ClinicalTrials.gov
ClinicalTrials.gov Menu

Mirror Box Therapy for Upper Limb Function With Stroke

The safety and scientific validity of this study is the responsibility of the study sponsor and investigators. Listing a study does not mean it has been evaluated by the U.S. Federal Government. Read our disclaimer for details.
ClinicalTrials.gov Identifier: NCT02276729
Recruitment Status : Active, not recruiting
First Posted : October 28, 2014
Last Update Posted : January 4, 2018
Sponsor:
Collaborator:
Northern Health and Social Care Trust
Information provided by (Responsible Party):
Dr Alison Porter-Armstrong, University of Ulster

Brief Summary:
Individuals who have sustained a stroke are often left with residual deficits of the upper limb such as impaired movement and sensation. These deficits restrict functional use of the limb in everyday activities and can result in increased dependency upon others to engage in some tasks. Regaining independence through functional use of the arm and hand is an aim of occupational therapy rehabilitation. Mirror box therapy (MBT) is a relatively new innovation being introduced into occupational therapy interventions. Some studies have reported it to be beneficial in upper limb rehabilitation, however, these studies have not involved a sub-acute stroke population. This pilot study aims to provide robust evidence, using RCT design, as to whether this type of therapy may offer greater potential in functional gains in the sub-acute recovery period of stroke than standard rehabilitation of the upper limb alone.

Condition or disease Intervention/treatment Phase
Cerebrovascular Accident (CVA) Stroke Other: Mirror Box Therapy Not Applicable

  Show Detailed Description

Study Type : Interventional  (Clinical Trial)
Actual Enrollment : 40 participants
Allocation: Randomized
Intervention Model: Parallel Assignment
Masking: Single (Outcomes Assessor)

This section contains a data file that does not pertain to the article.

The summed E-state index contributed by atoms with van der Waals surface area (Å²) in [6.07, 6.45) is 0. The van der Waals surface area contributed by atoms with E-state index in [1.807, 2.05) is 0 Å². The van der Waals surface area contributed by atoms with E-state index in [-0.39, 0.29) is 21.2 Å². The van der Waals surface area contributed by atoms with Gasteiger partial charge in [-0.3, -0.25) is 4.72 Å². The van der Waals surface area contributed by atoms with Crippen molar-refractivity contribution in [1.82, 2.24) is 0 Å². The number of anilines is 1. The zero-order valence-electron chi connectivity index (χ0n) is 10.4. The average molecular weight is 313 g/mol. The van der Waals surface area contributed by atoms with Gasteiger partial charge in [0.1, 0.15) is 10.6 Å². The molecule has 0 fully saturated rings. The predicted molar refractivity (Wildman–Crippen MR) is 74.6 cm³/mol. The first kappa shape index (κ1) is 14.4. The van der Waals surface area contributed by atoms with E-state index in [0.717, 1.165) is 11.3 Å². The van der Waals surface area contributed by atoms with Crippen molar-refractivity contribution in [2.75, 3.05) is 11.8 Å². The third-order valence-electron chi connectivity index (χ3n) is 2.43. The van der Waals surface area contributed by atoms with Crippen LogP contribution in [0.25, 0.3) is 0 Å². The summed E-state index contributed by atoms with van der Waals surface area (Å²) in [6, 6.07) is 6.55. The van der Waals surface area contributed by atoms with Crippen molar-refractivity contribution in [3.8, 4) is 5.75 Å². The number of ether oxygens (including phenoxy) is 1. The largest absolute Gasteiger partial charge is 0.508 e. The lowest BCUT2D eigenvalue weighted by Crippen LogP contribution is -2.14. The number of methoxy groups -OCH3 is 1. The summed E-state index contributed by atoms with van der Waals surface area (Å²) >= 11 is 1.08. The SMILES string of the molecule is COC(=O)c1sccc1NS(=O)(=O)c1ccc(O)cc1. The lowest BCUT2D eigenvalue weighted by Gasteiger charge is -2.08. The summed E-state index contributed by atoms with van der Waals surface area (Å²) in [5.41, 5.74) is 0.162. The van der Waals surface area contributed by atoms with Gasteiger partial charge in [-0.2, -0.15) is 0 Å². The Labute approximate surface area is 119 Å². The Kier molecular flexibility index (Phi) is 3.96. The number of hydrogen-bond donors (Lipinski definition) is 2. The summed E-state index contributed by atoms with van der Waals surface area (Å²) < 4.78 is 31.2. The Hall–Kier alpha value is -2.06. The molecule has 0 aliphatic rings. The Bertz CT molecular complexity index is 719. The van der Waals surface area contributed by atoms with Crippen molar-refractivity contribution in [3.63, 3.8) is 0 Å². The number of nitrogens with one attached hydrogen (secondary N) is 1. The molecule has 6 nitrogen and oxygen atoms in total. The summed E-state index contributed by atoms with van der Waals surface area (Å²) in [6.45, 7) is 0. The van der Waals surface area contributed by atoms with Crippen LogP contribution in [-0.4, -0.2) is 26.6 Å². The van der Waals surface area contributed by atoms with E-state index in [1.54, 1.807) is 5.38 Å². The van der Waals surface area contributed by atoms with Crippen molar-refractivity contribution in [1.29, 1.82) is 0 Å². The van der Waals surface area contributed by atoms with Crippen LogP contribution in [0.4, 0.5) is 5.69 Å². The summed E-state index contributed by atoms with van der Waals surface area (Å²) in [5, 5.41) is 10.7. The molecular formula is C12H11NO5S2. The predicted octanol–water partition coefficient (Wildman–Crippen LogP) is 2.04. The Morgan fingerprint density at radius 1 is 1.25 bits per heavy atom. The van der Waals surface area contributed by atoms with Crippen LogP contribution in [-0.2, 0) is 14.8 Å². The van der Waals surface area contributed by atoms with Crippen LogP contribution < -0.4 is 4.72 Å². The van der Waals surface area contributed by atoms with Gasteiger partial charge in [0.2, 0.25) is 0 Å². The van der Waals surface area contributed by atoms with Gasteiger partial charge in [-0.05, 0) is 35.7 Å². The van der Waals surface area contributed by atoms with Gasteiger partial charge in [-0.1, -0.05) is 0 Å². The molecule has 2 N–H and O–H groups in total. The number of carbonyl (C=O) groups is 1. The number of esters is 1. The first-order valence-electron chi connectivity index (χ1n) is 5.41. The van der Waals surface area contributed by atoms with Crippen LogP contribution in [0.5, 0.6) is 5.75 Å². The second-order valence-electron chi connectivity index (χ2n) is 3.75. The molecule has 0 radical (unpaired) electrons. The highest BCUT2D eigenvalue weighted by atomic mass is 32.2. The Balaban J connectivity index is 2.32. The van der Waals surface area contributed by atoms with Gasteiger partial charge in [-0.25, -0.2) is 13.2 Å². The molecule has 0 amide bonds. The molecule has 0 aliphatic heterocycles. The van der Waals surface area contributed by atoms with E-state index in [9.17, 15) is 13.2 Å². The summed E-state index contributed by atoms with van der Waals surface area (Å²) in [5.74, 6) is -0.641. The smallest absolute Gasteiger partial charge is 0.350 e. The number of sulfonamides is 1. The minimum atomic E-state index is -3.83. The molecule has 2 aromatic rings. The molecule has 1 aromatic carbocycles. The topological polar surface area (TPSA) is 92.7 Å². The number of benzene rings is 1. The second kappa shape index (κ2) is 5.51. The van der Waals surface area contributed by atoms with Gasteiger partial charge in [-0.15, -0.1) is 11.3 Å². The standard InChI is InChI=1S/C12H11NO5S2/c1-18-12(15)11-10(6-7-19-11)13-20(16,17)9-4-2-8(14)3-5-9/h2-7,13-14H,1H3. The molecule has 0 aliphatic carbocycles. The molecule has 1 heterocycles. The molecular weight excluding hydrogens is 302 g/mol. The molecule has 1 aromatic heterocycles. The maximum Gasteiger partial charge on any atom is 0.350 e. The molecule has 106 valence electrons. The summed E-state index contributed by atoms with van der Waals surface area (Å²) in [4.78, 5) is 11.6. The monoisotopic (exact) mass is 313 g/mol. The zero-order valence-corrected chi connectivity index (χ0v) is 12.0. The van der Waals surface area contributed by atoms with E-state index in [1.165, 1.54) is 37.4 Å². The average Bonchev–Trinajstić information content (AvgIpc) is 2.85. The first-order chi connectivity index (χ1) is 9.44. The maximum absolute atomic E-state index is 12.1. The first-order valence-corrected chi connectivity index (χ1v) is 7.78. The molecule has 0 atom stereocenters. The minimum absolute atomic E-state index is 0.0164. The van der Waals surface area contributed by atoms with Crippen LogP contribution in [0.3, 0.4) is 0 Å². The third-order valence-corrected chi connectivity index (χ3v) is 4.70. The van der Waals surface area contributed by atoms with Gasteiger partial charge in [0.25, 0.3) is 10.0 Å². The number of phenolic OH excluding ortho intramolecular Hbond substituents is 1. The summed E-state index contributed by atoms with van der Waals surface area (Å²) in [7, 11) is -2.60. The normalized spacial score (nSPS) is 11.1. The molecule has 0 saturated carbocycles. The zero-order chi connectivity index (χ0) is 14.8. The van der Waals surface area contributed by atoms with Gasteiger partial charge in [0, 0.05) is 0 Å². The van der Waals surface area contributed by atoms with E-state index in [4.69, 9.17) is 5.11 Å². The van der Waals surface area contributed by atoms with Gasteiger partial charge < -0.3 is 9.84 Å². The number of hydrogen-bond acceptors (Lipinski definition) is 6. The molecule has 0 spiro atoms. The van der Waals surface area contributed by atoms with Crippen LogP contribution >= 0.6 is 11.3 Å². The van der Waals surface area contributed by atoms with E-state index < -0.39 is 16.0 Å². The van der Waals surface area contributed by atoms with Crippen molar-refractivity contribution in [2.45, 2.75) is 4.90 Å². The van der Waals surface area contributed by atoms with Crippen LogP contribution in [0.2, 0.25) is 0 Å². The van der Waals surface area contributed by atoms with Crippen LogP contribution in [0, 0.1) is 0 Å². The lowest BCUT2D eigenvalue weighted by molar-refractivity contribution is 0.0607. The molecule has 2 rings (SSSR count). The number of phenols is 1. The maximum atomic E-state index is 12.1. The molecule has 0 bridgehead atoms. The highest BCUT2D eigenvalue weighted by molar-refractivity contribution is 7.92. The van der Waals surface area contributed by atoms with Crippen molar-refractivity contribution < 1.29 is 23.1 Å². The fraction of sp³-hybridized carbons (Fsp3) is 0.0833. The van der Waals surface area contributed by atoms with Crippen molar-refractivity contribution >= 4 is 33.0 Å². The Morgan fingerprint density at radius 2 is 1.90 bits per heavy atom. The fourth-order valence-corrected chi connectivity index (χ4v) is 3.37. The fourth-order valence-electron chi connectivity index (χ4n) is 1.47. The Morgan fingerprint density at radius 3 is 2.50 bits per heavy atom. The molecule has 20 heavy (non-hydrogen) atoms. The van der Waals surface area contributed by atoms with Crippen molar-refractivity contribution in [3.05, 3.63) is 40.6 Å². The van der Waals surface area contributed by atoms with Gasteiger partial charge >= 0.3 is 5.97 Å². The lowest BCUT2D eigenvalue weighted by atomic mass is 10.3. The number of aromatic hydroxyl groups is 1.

Primary Purpose: Supportive Care
Official Title: A Pilot Randomized Controlled Trial (RCT) of Mirror Box Therapy in Upper Limb Rehabilitation With Sub-acute Stroke Patients
Study Start Date : April 2015
Estimated Primary Completion Date : January 12, 2018
Estimated Study Completion Date : January 12, 2018

Resource links provided by the National Library of Medicine

MedlinePlus related topics: Rehabilitation

Arm Intervention/treatment
Experimental: Mirror Box Treatment Group
Participants in the intervention group will be required to perform two 20 minute sessions of Mirror Box Therapy, five days/week for the duration of their in-patient stay carried out under the direction of members of the OT stroke team as well as receiving their standard OT treatment for upper limb rehabilitation for the duration of their in-patient stay, which is 3-5 sessions per week of approximately 45 minutes duration. This classic rehabilitation treatment is based upon neurodevelopmental theory using the Bobath approach of postural control and repetitive task training.
Other: Mirror Box Therapy
Mirror box therapy (MBT) is a relatively new therapeutic intervention that is gaining recognition within OT for the potential it offers in rehabilitation of upper limb function in stroke patients. It is postulated that mirror visual feedback can stimulate neural recovery in the brain using mirrored movements of the non-affected upper limb. It is thought that visual feedback helps recruit dormant motor pathways that replace the damaged pathways and encourage the return of movement to improve upper limb function.

No Intervention: Conventional Therapy Control Group
Participants in the control group shall receive their standard OT treatment for upper limb rehabilitation for the duration of their in-patient stay, which is 3-5 sessions per week of approximately 45 minutes duration. This classic rehabilitation treatment is based upon neurodevelopmental theory using the Bobath approach of postural control and repetitive task training.



Primary Outcome Measures :
  1. Change in Functional Independence Measure v4 at 6 weeks [ Time Frame: Baseline and 6 weeks. ]
    The FIM/FAM (Version 4) is an 18 item measure of 6 areas of function (self-care; sphincter control; mobility; locomotion; communication and social cognition) grouped into two domains of motor items and cognitive items. Each item is scored on a 7-point likert scale and the score indicates the amount of assistance required to perform each item (ranging from 1 representing total assistance in all areas to 7 representing total independence in all areas), and has been widely used post-stroke18.

  2. Change in Functional Independence Measure v4 at 3 months post-discharge [ Time Frame: Baseline and 3 months ]